Cortana will soon be entering the smart thermostat arena. GLAS, from HVAC equipment vendor Johnson Controls, will use Microsoft’s virtual assistant to allow people to set home environmental controls via voice commands.
Powered by Windows 10 IoT Core, a lightweight version of the Windows operating system for Internet of Things (IoT) devices, GLAS can do more than create a comfortable indoor environment. It can help homeowners save money on their electric bills by adaptively adjusting temperature settings. GLAS automatically detects whether a residence is unoccupied or if someone is at home, switching between profiles (Home, Away and Sleeping) accordingly.
Temperature control may be GLAS’ primary purpose, but Johnson Controls isn’t letting Cortana’s other skills go to waste.
In a Jan. 4 blog post, Microsoft partner group program manager Rushmi Malaviarachchi wrote that “Cortana can help you manage your calendar, inform you of traffic, answer questions, and more, so all of this information is on display in one place to help jumpstart your day before leaving the door. You can access GLAS on mobile, tablet or web browser, with mobile apps currently available to download for iOS and Android, and a Windows 10 app expected soon in the Microsoft Store.”
Microsoft has been working on extending Cortana’s reach beyond Windows 10 PCs.
In October 2017, Harman Kardon entered the increasingly crowded smart speaker market with Invoke, featuring the virtual assistant technology. The software giant is also exploring how to incorporate Cortana’s voice-enabled intelligent services for connected cars.
Besides Cortana and Windows 10 IoT Hub, GLAS also relies another Microsoft technology, Azure IoT Hub. Johnson Controls is using the cloud-based service to manage GLAS devices in the wild.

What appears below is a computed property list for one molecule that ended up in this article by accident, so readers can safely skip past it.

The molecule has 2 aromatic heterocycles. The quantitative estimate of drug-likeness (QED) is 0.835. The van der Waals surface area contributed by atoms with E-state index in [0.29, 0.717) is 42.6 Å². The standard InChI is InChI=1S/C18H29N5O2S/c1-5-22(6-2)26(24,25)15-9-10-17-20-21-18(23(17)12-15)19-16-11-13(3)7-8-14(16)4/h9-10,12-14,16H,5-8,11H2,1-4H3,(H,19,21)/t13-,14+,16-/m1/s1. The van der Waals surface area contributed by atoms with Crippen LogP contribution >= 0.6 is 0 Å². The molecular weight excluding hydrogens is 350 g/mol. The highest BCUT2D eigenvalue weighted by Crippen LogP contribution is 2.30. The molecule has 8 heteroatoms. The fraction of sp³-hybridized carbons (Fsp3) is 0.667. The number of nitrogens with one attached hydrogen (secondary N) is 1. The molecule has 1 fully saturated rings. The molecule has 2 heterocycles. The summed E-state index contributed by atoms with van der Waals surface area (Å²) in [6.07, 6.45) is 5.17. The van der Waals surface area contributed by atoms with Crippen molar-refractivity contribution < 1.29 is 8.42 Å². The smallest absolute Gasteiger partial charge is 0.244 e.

One of the device’s most striking features, a touch-enabled translucent OLED screen, gives new meaning to tech that blends into home decor. Readouts and controls appear to float off the wall GLAS is affixed to. Also on the hardware front, GLAS is powered by a quad-core Qualcomm Snapdragon 410E embedded system on chip with integrated WiFi and Bluetooth connectivity.
GLAS can also be used to monitor track air quality inside and outside the home.
Indoors, the thermostat generates readings on humidity, volatile organic compounds and carbon dioxide. When connected to the internet, it can generate an outdoor air quality report, including carbon monoxide and ozone levels. Users can also to keep an eye on grass and ragweed pollen counts, ultraviolet light index other environmental factors.
GLAS preorders start in March 2018 ahead of its first-quarter release. Buyers can expect to part with $319 for the smart thermostat.
GLAS won’t be the only smart thermostat with voice functionality when it arrives later this year.
Although it lacks built-in voice control, the Nest thermostat from Google parent company Alphabet Inc., integrates with both Amazon Alexa and Google Assistant. Ecobee 4 also supports Alexa and Google’s voice assistant. Both devices were among eWEEK’s best smart devices for the home in June 2017.